[BEIJING] China will start implementing a reserve requirement ratio (RRR) on some banks involved in the offshore yuan market, the People's Bank of China (PBOC) said on Monday, in what appears to be its latest attempt to stem speculation in the currency.
Sources told Reuters on Sunday that the PBOC is preparing to raise the reserve requirement ratio next week for yuan deposits placed in yuan clearing banks. The rate is currently at zero.
The PBOC confirmed the move would be effective on Jan 25, but made no mention of increasing restrictions on banks in its statement.
Some analysts said the announcement may at this stage be a more symbolic warning to banks, aimed at discouraging them from being too active in yuan dealings as part of the PBOC's broader campaign to stabilise the yuan in offshore markets.
The offshore yuan, or CNH, fell earlier this month to its lowest level since trading began in 2010 on fears that China was planning to sharply devalue its currency to boost the slowing economy. "The market sees that this is a gesture by PBOC to warn the speculators that are betting on a fast depreciation of its currency," said Zhou Hao, senior emerging market economist for Asia at Commerzbank in Singapore.
HSBC estimates offshore yuan deposits totalled 1.45 trillion yuan (US$220.41 billion) in the four main markets of Hong Kong, Taiwan, Singapore and South Korea as of last November.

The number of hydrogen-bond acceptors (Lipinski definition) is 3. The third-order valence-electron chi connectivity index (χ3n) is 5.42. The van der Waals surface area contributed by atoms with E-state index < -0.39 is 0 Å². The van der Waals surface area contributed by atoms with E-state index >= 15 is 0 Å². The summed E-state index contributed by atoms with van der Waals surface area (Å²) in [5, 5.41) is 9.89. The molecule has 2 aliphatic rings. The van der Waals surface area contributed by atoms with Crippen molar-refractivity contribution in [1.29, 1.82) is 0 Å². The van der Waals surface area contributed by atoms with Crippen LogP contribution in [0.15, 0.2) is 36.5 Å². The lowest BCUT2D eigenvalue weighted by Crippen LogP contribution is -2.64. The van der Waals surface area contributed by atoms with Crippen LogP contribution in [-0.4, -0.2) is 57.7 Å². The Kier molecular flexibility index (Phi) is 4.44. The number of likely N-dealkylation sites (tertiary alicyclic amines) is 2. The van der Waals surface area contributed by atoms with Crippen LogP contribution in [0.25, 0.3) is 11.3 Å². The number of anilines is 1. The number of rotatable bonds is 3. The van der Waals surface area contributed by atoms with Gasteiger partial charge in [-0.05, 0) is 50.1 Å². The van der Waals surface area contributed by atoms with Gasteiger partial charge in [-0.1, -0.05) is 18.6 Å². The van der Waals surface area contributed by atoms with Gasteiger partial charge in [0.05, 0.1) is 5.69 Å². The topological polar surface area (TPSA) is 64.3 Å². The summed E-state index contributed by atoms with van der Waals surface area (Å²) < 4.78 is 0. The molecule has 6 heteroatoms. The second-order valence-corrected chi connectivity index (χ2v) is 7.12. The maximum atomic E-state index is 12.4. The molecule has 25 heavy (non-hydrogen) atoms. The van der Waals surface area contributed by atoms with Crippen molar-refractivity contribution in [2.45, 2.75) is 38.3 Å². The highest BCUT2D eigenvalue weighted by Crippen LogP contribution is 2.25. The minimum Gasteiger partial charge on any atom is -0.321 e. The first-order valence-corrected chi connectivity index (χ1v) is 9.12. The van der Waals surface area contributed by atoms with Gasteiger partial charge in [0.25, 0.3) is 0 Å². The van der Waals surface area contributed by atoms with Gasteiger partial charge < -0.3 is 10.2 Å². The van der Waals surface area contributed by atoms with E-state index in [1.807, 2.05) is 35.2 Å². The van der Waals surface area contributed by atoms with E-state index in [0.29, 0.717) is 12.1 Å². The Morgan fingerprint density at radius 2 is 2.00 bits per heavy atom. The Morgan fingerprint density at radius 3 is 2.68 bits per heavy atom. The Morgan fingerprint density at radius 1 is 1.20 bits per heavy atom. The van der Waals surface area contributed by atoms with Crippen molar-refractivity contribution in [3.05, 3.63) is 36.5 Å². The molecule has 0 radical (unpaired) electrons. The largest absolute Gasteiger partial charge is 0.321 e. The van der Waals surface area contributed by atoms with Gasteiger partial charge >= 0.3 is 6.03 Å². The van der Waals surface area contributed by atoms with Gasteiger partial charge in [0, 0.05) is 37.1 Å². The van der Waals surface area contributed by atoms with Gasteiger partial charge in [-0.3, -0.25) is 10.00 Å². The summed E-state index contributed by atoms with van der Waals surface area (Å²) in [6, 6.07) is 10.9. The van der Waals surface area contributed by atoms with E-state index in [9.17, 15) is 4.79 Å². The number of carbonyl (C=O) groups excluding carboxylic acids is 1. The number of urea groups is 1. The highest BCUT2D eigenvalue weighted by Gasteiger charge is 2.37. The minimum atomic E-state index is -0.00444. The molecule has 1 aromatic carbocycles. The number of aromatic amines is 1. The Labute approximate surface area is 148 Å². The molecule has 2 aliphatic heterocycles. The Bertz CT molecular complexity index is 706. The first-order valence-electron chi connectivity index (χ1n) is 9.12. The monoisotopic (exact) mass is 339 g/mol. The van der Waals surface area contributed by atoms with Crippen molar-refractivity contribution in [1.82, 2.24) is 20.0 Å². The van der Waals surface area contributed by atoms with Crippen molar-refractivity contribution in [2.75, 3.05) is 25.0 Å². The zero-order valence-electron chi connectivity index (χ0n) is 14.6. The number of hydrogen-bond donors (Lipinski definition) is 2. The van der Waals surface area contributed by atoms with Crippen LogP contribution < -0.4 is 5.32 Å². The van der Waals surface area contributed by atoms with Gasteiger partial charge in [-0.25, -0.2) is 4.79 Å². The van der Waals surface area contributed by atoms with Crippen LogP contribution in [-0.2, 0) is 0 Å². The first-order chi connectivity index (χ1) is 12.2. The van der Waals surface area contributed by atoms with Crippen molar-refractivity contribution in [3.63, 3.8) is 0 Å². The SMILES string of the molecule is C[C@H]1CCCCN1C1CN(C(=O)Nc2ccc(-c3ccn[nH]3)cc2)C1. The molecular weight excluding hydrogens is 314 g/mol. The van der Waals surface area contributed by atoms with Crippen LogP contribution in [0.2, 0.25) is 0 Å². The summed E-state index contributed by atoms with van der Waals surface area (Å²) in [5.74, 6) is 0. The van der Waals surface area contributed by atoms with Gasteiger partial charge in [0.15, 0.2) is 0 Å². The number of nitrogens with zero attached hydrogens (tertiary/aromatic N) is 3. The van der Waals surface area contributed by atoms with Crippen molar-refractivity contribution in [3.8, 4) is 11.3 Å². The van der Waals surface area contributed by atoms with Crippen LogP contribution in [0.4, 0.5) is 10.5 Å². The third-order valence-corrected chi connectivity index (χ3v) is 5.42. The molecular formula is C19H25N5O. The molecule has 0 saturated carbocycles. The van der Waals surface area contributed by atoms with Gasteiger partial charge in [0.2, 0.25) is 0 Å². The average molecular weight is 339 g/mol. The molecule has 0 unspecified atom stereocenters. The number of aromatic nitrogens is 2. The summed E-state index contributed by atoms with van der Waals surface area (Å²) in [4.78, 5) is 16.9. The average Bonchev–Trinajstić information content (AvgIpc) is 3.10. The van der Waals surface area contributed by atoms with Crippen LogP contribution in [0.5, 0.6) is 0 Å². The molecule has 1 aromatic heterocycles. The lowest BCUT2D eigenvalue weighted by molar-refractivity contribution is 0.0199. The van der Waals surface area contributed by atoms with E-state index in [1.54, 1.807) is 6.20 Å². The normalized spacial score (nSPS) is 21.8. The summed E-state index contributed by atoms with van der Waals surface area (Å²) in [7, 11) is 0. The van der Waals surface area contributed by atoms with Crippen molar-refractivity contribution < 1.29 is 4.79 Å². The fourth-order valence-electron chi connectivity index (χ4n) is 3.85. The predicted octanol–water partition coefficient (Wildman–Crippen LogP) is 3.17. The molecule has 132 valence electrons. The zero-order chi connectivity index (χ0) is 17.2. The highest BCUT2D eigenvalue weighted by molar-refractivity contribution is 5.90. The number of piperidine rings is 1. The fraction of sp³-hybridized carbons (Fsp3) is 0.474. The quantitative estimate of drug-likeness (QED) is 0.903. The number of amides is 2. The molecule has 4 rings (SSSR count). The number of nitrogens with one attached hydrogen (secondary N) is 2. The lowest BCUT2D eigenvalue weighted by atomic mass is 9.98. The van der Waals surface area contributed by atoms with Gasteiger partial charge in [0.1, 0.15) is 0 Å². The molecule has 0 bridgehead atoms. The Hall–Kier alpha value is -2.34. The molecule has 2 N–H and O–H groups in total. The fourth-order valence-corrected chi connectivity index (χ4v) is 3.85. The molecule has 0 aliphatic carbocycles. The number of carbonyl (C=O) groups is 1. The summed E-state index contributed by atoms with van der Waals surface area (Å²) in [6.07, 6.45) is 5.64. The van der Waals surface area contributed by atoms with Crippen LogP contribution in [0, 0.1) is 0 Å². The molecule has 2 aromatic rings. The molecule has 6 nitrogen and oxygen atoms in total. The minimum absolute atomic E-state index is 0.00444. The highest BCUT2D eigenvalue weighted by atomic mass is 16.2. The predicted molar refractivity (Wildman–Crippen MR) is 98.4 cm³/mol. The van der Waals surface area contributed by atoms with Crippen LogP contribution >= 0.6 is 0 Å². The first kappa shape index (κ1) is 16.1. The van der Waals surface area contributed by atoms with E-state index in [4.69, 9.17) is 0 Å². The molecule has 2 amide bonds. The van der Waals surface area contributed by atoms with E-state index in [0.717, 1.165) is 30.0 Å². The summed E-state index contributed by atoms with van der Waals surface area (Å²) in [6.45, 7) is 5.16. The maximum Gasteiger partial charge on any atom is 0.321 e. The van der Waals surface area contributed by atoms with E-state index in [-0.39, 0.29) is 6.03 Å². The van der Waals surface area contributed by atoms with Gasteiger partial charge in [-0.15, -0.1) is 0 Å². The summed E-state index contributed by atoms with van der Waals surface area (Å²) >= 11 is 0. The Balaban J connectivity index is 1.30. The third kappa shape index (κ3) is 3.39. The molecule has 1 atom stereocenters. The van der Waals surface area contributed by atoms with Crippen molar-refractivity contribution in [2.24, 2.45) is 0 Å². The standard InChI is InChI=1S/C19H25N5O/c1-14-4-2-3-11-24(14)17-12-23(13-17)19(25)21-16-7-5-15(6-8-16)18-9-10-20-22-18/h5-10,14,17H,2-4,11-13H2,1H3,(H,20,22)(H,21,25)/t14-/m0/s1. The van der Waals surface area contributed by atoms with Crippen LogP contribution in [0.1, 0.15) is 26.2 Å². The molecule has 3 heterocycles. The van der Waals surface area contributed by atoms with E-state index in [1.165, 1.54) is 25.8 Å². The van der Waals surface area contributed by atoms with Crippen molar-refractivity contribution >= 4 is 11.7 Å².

Market participants suspect that any increase in the reserve ratio would be intended to soak up additional liquidity in the offshore yuan market.
By forcing banks offshore to hold more yuan in reserve, it would reduce the amount of the currency available in the market, squeezing supply further and making it more difficult and expensive for speculators.
According to other sources and HSBC analysts, the deposits that will be affected include: 1) Offshore participating banks' CNH deposits placed with onshore correspondent banks; 2) CNH deposits from Bank of China Hong Kong and Macau with PBoC Shenzhen and Zhuhai; 3) other offshore clearing banks' CNH deposits placed with onshore parent banks.
The rule applies to yuan deposits from offshore financial institutions that are put in onshore financial institutions, excluding foreign central banks, monetary authorities, international financial organisations and sovereign wealth funds.
The PBOC has been under increasing pressure from policy advisers to let the currency fall quickly and sharply, after spending billions of dollars buying yuan over recent months to defend the exchange rate.
Confusion over China's foreign exchange policy and its commitment to reforms has roiled global financial markets in recent weeks as the central bank allowed the yuan to fall and then moved in aggressively to try to stabilise it.
The PBOC said on Monday will continue to use multiple policy tools to maintain ample liquidity in the domestic banking system.